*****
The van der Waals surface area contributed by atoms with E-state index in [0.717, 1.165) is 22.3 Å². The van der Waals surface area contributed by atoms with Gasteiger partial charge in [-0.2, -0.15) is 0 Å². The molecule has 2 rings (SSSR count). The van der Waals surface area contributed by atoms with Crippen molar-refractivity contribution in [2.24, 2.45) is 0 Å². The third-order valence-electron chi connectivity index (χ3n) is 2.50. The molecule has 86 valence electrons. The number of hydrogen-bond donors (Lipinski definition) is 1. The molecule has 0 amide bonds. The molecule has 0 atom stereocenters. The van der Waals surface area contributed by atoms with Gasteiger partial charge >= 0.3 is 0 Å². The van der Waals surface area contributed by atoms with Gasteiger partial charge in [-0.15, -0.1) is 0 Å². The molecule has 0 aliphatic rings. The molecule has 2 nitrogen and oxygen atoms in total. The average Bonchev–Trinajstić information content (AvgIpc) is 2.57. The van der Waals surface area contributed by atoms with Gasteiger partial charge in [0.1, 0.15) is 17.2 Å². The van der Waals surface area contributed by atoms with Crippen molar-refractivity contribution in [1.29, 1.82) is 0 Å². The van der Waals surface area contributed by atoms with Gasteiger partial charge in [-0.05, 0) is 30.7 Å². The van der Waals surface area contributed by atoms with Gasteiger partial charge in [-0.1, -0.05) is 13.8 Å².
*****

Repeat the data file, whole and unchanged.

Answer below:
The van der Waals surface area contributed by atoms with E-state index in [0.717, 1.165) is 22.3 Å². The van der Waals surface area contributed by atoms with Gasteiger partial charge in [-0.2, -0.15) is 0 Å². The molecule has 2 rings (SSSR count). The van der Waals surface area contributed by atoms with Crippen molar-refractivity contribution in [2.24, 2.45) is 0 Å². The third-order valence-electron chi connectivity index (χ3n) is 2.50. The molecule has 86 valence electrons. The number of hydrogen-bond donors (Lipinski definition) is 1. The molecule has 0 amide bonds. The molecule has 0 atom stereocenters. The van der Waals surface area contributed by atoms with Gasteiger partial charge >= 0.3 is 0 Å². The van der Waals surface area contributed by atoms with Gasteiger partial charge in [-0.15, -0.1) is 0 Å². The molecule has 0 aliphatic rings. The molecule has 2 nitrogen and oxygen atoms in total. The average Bonchev–Trinajstić information content (AvgIpc) is 2.57. The van der Waals surface area contributed by atoms with Gasteiger partial charge in [0.1, 0.15) is 17.2 Å². The van der Waals surface area contributed by atoms with Crippen molar-refractivity contribution in [1.29, 1.82) is 0 Å². The van der Waals surface area contributed by atoms with Gasteiger partial charge in [-0.05, 0) is 30.7 Å². The van der Waals surface area contributed by atoms with Gasteiger partial charge in [-0.1, -0.05) is 13.8 Å².